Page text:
This, incidentally, is why people might infer that the purpose of the accreditation system is to protect the party from embarrassment – if it’s clear that the purpose is not for security, people start to wonder what the purpose is. I’m fairly sure that the purpose is just the police being able to say “we did everything we could” in the event of a tragedy, even if the specific measure is useless, but I can empathise with others who look for an alternative explanation.
LGBT+ Liberal Democrats, formerly known as DELGA and on whose executive I sit, has already made its position clear before Birmingham conference:
“It is the opinion of the DELGA executive that the background checks required to attend autumn conference place transgender people in a position where they risk being ‘outed’ to party colleagues, and risk information about their gender status, including their former names, being dispersed within the party and police, and potentially stored for long periods.
“The executive recognises that for many transgender people, this represents an unacceptable intrusion into their private lives. For some this also represents a risk to their personal safety.
“The DELGA executive feels that it is not acceptable that a member of the party should feel they have to choose between their personal safety and participating fully in the operation of the party, through attending conference.”
I’m not aware of the LGBT+ Lib Dems executive, or Trans Working Group, having been contacted by FCC since the anti-accreditation motion was passed at Birmingham conference.
The only remaining argument in favour of accreditation, then, is that if the police call for it and FCC refuse, there may be trouble gaining insurance. I have heard mixed opinions on this from people who work in large-scale event organisation, but it is clear that at Birmingham at least one delegate was able to attend on the party’s own insurance rather than the venue’s after his background check threw up red flags with the police. It is also clear that Nick Clegg himself attends many party conferences and events around the country with media in tow, for which accreditation is not required. It is also clear that the people who claim that insurance without accreditation would not be possible, tend to be people in favour of, or unopposed to, accreditation in any case.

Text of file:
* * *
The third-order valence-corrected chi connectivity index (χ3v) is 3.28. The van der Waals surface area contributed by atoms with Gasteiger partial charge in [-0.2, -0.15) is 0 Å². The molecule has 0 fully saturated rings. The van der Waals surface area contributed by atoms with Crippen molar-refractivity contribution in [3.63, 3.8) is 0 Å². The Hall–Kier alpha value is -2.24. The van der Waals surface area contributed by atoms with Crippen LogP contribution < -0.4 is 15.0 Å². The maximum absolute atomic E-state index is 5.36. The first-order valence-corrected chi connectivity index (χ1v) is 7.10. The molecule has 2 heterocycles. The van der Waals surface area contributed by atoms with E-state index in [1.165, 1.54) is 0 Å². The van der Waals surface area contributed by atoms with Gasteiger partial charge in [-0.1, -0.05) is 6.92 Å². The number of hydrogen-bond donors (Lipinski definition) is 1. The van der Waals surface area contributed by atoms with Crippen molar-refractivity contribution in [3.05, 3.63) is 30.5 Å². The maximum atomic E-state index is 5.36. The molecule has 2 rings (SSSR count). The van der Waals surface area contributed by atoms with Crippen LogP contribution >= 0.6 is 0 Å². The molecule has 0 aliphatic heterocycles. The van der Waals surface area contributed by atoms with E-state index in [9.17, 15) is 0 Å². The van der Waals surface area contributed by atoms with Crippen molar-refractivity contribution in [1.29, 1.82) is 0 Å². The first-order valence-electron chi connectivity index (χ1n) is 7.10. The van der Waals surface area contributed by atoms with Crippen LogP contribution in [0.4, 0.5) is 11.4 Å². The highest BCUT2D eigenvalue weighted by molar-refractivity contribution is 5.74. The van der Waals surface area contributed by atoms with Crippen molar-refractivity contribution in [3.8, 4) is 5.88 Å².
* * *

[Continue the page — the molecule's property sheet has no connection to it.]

So yes, count my name against accreditation. What I would ask is that FCC consider other ways for elected voting reps to attend Conference if they decide to go through with it anyway. I have discussed alternative non-police accreditation systems and online contributions to Conference on my blog here and here respectively. However, I hope that the case against accreditation convinces FCC to go with Conference’s decision that the arrangements are unacceptable.
As a final note, it’s worth reminding you that the people who expressed satisfaction with Birmingham security arrangements only include the voting reps who turned up – and not those who stayed away because of the CRB checking, either on principle, or because of previous experience with the police.